Ross Siler of the Salt Lake Tribune published a great story over the weekend about rookie hazing in the NBA. Included are several tales of rookies being made to do various chores like fetching Lithuanian newspapers, turning down the veteran's hotel beds, and singing in public.
When money is involved, you can feel the tension of being a rookie, in some cases not having received their first paycheck, hanging out with multimillionaires.
To this day, Jarron Collins remains grateful for the favor John Stockton did for him as a rookie. The Jazz were in Toronto to play a preseason game, and Collins joined a group of veteran teammates for breakfast at the Four Seasons hotel.
When the bill came, Karl Malone announced: "Young fella's paying for it." The problem was Collins had yet to cash his first NBA paycheck. "I was thinking to myself, 'Young guy doesn't have it,'" Collins recalled.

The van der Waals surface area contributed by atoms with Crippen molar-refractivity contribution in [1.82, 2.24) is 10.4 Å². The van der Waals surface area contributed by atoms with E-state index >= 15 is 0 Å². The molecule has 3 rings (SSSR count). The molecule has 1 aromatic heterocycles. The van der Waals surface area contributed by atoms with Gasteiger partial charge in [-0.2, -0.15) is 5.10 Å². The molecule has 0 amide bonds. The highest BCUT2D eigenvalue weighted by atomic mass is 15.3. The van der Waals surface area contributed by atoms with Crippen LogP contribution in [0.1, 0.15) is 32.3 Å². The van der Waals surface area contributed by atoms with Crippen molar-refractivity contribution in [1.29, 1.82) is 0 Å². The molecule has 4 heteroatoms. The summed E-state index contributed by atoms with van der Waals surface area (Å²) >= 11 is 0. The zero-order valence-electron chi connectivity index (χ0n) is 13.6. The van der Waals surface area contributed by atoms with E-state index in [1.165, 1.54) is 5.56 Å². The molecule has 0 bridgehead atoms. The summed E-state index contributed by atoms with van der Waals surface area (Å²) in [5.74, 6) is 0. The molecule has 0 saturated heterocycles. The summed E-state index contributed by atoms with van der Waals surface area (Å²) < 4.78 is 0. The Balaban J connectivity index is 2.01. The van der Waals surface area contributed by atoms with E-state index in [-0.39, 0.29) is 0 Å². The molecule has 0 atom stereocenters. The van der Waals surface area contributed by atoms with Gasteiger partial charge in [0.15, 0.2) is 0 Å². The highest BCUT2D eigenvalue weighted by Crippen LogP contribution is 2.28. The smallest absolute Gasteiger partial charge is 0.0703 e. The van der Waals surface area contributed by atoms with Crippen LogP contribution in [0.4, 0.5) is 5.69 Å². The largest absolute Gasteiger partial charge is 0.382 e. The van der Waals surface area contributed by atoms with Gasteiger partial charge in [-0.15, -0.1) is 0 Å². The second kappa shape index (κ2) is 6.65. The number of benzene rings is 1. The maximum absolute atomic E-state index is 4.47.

He considered putting the bill on his credit card and paying it off later when Stockton came to his rescue.
"I was sitting next to Stock and he whispered to me, 'Just put down my room number,'" Collins said. "So I put down his room number and he paid it for me. That was a really nice thing that he did for me. That was the one I got away from, and I appreciated it."
There is a similar story about such a thing happening to Ronnie Price as a rookie in Sacramento. But after the season was over and Price had paid for various things, Mike Bibby reportedly gave Price a wad of cash that more than made up for it.